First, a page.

Church’s nonprofit classification may be in jeopardy after Alex Gibney documentary’s shocking allegations
HBO’s Sunday airing of documentary film “Going Clear” has reignited interest in the tax-exempt status afforded the Church of Scientology by its classification as a nonprofit.
In fact, actress Mia Farrow tweeted damning words about the organization and shared a petition to revoke its tax-exempt status to her more than 640,000 followers on Monday.
“#Scientology is a thuggish, dangerous, cruel cult. Sign petition to revoke their tax exempt status https://petitions.whitehouse.gov/petition/revoke-scientologys-tax-exempt-status … #GoingClear,” she wrote.
It isn’t so far-fetched an idea, either. The Nonprofit Risk Management Center reports that more than 100 501(c)(3) organizations are stripped of their tax-exempt status each year. The reasons can vary, covering the violation of laws that govern private benefits, lobbying, political campaign activity, unrelated business income, the obligation to report annually and maintaining operation in accord with stated exempt purpose.
In “Going Clear,” director Alex Gibney provides research, footage and interviews with former Scientologists that may shed new light on the organization, its billion-dollar nest egg and a shady deal with the IRS wherein after several years of unsuccessfully applying for tax-exempt status, the Church was finally granted the designation in 1993.
According to the film, Church of Scientology Chairman David Miscavige ordered the organization’s members to file individual lawsuits against the IRS for its failure to recognize it as a church. Overwhelmed by 2,400 individual suits and the prospect of defending itself against all of them, the IRS agreed to grant Scientology tax-exempt status in exchange for the withdrawal of the cases.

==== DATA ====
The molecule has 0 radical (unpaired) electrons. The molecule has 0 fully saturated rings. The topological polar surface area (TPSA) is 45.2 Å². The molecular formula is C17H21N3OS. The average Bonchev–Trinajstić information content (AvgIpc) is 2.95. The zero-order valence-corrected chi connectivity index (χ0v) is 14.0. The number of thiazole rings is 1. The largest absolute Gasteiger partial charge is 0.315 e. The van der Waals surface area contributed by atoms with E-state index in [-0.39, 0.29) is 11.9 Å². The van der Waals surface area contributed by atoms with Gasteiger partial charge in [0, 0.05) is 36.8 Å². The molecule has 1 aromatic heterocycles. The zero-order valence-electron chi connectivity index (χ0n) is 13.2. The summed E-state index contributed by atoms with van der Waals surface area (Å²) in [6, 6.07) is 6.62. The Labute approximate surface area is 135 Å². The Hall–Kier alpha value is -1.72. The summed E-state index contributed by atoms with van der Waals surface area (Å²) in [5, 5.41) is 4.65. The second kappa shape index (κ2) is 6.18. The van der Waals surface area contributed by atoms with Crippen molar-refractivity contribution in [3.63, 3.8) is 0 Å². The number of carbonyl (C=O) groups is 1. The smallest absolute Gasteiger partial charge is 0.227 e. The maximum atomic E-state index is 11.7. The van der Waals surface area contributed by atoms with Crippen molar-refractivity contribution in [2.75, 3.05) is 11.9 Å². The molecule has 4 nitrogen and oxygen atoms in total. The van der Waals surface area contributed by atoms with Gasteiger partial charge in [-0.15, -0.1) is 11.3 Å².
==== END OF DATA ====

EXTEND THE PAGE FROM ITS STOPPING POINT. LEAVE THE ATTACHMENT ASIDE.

A 2011 tax filing reveals that the three organizations comprising Scientology claim a combined value of $1.5 billion, a sum that has allegedly been built on the backs of members who pay thousands of dollars to rise within the organization, are paid 40 cents an hour for labor and have been tortured for dissent, combined with the organization’s vast international property portfolio.
“This issue is not about whether Scientology is a religion,” Gibney told TheWrap. “The issue is whether or not Scientology is pursuing policies that are not in the public interest.”
The government simply needs to determine whether there’s a “fundamental overriding interest” in declassifying an organization involved in the above activities as exempt from taxation.
According to the IRS website, to be tax-exempt, an “organization’s purposes and activities may not be illegal or violate fundamental public policy.”
An IRS representative told TheWrap he’s unable to comment on whether there’s currently an investigation into any organizations or individual cases.
A Church of Scientology representative pointed TheWrap to letters to HBO Counsel from their tax and corporate counsel that calls the film’s depiction of a deal between Scientology and the IRS “factually wrong.”
Update: Scientology Attorney Monique Yingling sent the following statement to TheWrap on Monday.
Alex Gibney’s claim that the Church of Scientology harassed and intimidated the IRS to obtain tax exemption to which it was not entitled is as absurd as it is false. Gibney falsely paints as sinister the perfectly legal and eminently justified actions – Freedom of Information Act lawsuits, individual Petitions to the Tax Court and refund suits– that the Church and its parishioners brought to defend their rights. The IRS recognized Scientology as a tax-exempt religious and charitable organization because it provided substantive proof on the merits, following a two-year examination, that it was entitled to that recognition. The results of the IRS examination are a matter of public record and have been available to all, including Gibney, for more than 20 years. The IRS necessarily concluded that the Church of Scientology operates in the public interest and does not violate public policy when it recognized the Church as tax-exempt. These findings were subsequently reaffirmed by the IRS and are as accurate today as they were in 1993.